>Sometimes it seems to me I can never put my finger on what is troubling me until it is behind me – the shape and form it takes is never very clear until I have some hindsight. Telling you all last week that I was going through a midlife crisis was a good example of that. I have been going through something for months and strangely, it was not until I actually wrote it down that it seemed to both take on a distinct form and be something I could move beyond. I have thought about writing about it elsewhere on a different blog – I’m not sure who lurks here – but I think that this blog has been about a lot more than running for such a long time and you are my friends, not just my running friends, so I’m going to put things out here, in a succinct form and preserving the privacy of those involved. So for all of you looking for just running stats (like my blog was ever the place for that) move onto the next item in your googlereader now.
In the course of the past year, there have a number of changes in my life. Two in particular, concerning my daughter’s education and moving house, were decisions I have had a hard time coming to terms with. I have never, in the past, had a problem with accepting a compromise once it had been agreed, but in this case I kept going through the decision process in my head, repeating all the steps, ending up at the same place and yet not finding any peace with that. On top of this, I was feeling a general sense of unease at the fact that I was nearing 40 (next year) and that I had not achieved much (I know that is debatable, but bear with me – this is what I felt). I was worried and concerned about how I was going to fill in that part of my life that was mine in a useful and productive and enjoyable way. I also started to feel very guilty about the fact that I lead a comfortable life and the good fortune I have – I felt I had done nothing to deserve, or earn, these things. Then, at the end of last year, I found myself very suddenly and unexpectedly on the receiving end of a great deal of very unexpected, harsh and unpleasant criticism from someone whom I loved and trusted. Coming on top of the issues I was struggling with outlined above, this felt like an assault. And, looking back, that’s how I reacted. It just unmoored me. I did not feel safe, mentally, anywhere. An attack, after all, could come when I least expected it. I felt I could no longer trust my instincts. I found myself looking back over my life, amazed at the certainty with which I, in the past, have made decisions. How did I always know what I wanted? I would find myself incapable of making the simplest, most mundane of decisions.
Running did keep me going. Having a schedule to follow, gave me something to do. At a time when I really did not know where to turn or what to aim for, reading the day’s instructions gave me something to do and to aim for. But you can also imagine that with my frame of mind at the time, training was just not a mental priority and perhaps this is why I went off the boil a bit. I enjoyed some runs, I enjoyed some races, but overall I was just getting through it.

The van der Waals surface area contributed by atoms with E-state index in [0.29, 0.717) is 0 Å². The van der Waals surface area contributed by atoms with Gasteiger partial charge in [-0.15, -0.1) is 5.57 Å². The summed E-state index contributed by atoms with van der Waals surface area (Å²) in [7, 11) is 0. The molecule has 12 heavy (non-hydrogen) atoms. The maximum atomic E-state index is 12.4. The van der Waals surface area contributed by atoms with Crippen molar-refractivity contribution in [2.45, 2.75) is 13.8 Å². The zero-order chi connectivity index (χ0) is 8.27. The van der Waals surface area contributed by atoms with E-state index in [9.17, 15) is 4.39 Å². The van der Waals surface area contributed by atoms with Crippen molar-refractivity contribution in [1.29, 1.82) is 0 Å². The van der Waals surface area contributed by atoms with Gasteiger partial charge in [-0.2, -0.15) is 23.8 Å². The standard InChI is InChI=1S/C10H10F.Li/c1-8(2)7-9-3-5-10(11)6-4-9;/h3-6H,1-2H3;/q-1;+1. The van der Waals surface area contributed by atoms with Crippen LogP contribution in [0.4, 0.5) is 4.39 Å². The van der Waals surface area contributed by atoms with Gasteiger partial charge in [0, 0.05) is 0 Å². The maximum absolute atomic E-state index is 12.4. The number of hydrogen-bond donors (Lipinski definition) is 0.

During all of this I was never alone. My husband is, and has always been, a complete rock and incredibly, unbelievably supportive. I’d find myself casting out idea after idea, trying to get some focus back in my life – yoga retreats in India, neuro-linguistic programming – and he engaged with all of it and supported me. (Incidentally, I went for none of these things). My friends were amazing. Supportive, kind, willing to listen to me again and again as I questioned everything, every decision I had made. My parents too – it’s amazing how I got to nearly 40 to realise what wise and wonderful people they are. A lot of the things they have said have stuck in my head and have been instrumental in working my way out of my situation.
Because I have. A week or two ago, I went to a lunch party, full of self-doubt and criticism (here I am, a living cliche, woman without a job going out to a charity lunch) and I met a very sparkly, friendly, engaging person who reminded me of how much fun it is to be around creative and sparkly people. And that there is a creative and sparkly person inside me as well. And somehow, my mind clicked into a better place. Nothing medical, nothing magical. The engine just started up again.
Now let’s get things straight here. First off – I know a little about depression, and I know I was not depressed. I was just, somehow, stuck. I tried my old coping strategies – fake it till you make it, and doing the opposite of me, but somehow I was very aware of faking it and not making it and of consciously doing the opposite of me. It didn’t work. I knew that I just had to get through this time as well as I could, with as much personal integrity and honesty as I could bring to my situation and the people around me. And that, somehow, I had to take – yes, learn! – something.
And I have learned some things. I have learned that, despite being “gobby” at times and pretty extraverted, I find it hard to be assertive about my thoughts and feelings when I know people are not going to be happy to hear them. I know what I want but I’d rather not have a fight to get it – I’d rather win people round with reason and charm. It’s a strategy that’s worked for me often, but this time it did not work and I have had to face up to the fact that sometimes I need to be braver. And be able to handle the fallout. So, once more unto the breach, dear friends. I’m back in the game.
I don’t yet know “what I’m going to do with my life”. I’m carrying on with things – my lovely family who give me plenty to do and engage with and my running. And I’m exploring new things. Fear of failure has held me back in the past, but I’m determined that is not going to be the story of my future. I’ve thrown out a number of lines and will let you know when I can feel a bite..
As always, but more than usual this time – thank you for reading.